International Responsibility and Grave Humanitarian Crises
Collective Provision for Human Security
Published November 21st 2012 by Routledge – 158 pages
This book examines responsibility in grave humanitarian crises, focusing on the international community's collective responsibility to take action in such cases as genocide or ethnic cleansing.
The idea of collective responsibility highlights how we would like to see the global level primarily as something more akin to a community of peoples, rather than as a society of states in which other international and transnational actors operate. Since the acceptance of human rights, and in view of the atrocities of the Holocaust and other genocides, we have realized that some things concern us all: a realization that has led to the development of the responsibility to protect (R2P) framework.
This book focuses on understanding the international community and its collective responsibility. Unlike the research frameworks put forward in other publications on this topic, the research model developed here does not distribute the collective responsibility to particular actors; instead, it sets out how the burden should be divided among those actors responsible in order to protect human security on a global scale.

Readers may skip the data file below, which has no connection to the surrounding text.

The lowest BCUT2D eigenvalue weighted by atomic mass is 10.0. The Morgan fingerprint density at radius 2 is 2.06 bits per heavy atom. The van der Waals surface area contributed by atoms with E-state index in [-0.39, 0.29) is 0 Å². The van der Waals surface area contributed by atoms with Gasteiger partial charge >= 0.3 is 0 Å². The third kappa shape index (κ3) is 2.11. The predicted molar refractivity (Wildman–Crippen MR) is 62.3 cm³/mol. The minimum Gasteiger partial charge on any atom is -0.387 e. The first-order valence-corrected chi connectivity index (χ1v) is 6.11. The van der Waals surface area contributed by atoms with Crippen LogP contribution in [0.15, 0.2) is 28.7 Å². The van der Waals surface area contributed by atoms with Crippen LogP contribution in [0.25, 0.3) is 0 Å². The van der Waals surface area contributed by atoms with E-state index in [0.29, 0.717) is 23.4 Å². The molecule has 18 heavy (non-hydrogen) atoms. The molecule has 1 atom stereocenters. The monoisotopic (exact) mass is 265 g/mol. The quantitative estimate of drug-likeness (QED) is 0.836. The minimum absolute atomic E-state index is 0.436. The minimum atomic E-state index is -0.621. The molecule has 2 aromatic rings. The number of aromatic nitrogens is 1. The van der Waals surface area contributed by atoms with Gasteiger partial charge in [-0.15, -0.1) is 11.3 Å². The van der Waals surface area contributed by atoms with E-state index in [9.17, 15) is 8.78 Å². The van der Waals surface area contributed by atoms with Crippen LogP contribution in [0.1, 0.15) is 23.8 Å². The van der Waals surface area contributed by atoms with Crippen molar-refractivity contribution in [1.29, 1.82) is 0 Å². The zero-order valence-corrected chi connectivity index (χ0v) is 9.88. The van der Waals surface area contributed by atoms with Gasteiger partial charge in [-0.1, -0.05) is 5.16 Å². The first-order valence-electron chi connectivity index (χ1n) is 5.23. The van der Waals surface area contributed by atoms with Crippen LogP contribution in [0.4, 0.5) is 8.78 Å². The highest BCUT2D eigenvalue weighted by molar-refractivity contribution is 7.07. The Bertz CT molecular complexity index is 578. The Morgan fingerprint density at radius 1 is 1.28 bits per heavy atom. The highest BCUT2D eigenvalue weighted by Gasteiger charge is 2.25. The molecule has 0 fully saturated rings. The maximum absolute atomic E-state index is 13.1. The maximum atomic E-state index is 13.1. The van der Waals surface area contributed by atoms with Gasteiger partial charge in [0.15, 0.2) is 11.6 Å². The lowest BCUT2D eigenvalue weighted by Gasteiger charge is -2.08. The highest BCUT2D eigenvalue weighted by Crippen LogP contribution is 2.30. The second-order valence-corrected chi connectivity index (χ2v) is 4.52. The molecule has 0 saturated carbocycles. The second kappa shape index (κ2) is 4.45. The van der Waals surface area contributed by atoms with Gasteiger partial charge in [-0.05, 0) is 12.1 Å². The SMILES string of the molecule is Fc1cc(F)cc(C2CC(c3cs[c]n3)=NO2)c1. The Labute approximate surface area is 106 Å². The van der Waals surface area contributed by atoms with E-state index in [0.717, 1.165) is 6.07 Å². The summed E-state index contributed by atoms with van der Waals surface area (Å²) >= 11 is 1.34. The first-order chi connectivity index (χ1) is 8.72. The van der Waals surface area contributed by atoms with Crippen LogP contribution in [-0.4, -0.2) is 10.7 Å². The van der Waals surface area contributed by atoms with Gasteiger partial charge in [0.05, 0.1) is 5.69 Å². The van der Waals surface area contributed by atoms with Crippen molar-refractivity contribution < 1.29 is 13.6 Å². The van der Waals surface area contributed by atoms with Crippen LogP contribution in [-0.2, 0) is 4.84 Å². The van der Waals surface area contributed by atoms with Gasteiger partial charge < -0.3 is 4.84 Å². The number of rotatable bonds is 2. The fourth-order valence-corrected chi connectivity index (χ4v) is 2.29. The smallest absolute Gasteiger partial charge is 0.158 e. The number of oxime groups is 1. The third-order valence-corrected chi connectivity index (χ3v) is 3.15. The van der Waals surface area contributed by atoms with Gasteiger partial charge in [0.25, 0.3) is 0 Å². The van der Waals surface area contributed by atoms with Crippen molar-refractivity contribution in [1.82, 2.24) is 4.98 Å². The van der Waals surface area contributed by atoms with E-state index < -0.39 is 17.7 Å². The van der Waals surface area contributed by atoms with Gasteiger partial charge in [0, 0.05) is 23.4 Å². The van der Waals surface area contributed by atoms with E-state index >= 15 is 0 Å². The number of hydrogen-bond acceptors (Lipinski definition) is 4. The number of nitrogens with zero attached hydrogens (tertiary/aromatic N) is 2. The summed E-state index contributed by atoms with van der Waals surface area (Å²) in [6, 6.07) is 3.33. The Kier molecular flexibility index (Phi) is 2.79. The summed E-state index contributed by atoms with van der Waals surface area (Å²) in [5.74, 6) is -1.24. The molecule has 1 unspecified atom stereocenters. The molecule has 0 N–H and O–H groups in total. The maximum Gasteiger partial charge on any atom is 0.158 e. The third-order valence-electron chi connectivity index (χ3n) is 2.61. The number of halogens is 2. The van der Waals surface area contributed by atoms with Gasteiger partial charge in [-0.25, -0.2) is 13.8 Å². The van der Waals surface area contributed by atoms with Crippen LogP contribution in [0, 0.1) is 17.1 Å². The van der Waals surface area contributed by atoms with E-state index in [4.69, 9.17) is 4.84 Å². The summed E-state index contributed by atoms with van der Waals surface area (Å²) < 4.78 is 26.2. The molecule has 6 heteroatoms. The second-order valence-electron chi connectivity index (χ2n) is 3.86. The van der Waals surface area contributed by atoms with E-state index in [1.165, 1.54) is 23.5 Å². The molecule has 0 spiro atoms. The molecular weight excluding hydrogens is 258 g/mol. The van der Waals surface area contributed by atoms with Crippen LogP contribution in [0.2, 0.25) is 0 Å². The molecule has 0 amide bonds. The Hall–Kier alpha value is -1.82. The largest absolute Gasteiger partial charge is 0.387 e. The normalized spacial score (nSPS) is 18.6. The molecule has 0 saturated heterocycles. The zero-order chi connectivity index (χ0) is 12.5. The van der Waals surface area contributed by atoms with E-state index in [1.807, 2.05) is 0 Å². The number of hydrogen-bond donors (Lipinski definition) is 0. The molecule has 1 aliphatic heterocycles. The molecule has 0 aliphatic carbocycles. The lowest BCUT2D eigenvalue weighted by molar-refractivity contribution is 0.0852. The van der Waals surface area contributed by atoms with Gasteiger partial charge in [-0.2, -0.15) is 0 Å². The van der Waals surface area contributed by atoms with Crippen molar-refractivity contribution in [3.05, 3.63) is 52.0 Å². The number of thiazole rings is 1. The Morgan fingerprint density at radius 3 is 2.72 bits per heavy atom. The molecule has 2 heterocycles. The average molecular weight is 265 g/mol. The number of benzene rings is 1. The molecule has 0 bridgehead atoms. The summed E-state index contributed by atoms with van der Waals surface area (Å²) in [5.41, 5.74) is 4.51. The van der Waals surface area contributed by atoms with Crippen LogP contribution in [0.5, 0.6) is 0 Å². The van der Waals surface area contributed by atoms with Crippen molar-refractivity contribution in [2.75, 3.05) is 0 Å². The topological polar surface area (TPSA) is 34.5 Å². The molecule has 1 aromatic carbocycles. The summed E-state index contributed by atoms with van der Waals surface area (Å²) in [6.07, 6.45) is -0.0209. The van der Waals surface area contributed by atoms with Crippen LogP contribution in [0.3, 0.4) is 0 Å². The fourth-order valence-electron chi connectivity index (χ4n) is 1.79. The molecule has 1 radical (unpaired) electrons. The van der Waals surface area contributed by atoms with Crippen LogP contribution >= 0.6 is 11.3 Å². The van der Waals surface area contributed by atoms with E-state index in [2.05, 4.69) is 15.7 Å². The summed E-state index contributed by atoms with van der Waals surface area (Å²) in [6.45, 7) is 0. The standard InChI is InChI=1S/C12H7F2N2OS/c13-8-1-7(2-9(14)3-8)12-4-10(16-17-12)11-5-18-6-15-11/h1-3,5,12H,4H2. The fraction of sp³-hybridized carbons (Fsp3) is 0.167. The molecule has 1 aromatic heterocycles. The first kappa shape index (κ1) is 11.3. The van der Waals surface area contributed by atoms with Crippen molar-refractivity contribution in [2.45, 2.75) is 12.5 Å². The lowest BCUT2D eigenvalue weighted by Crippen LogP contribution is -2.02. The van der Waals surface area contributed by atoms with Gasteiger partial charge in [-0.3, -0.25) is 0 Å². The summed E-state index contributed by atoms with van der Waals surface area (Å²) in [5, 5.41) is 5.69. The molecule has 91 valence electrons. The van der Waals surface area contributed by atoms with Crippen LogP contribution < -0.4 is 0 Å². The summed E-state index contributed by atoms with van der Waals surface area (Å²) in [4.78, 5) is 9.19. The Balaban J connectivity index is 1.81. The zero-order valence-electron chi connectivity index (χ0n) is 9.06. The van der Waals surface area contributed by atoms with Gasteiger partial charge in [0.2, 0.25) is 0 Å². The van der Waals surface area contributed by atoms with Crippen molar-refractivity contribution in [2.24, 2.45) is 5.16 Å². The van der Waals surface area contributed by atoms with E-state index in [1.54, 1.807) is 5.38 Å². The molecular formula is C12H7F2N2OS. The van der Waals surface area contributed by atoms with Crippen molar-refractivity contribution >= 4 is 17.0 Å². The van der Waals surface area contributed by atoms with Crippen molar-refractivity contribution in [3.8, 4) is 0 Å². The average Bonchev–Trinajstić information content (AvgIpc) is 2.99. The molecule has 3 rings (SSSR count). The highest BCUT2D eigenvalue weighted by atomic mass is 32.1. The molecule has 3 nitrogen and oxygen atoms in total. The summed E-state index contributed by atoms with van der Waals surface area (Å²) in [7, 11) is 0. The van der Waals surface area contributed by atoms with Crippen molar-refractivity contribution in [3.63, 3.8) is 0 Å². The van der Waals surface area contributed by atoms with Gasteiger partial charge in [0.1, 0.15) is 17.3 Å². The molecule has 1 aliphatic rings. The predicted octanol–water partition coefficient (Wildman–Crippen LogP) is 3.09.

This book will be of interest to students of humanitarian intervention, the responsibility to protect, international law, peace and conflict studies, and international relations in general.
Introduction 1. International responsibility and human security 2. On responsibility 3. International collective responsibility 4. Human security governance 5. The world through R2P 6. International Community Reconsidered Conclusion Epilogue
Hannes Peltonen is a Senior Lecturer in the Faculty of Social Sciences at the University of Lapland, and is the author of Justifications of Inaction: Responsibility and Non-Intervention in Genocide (2012, Saarbrucken: LAP).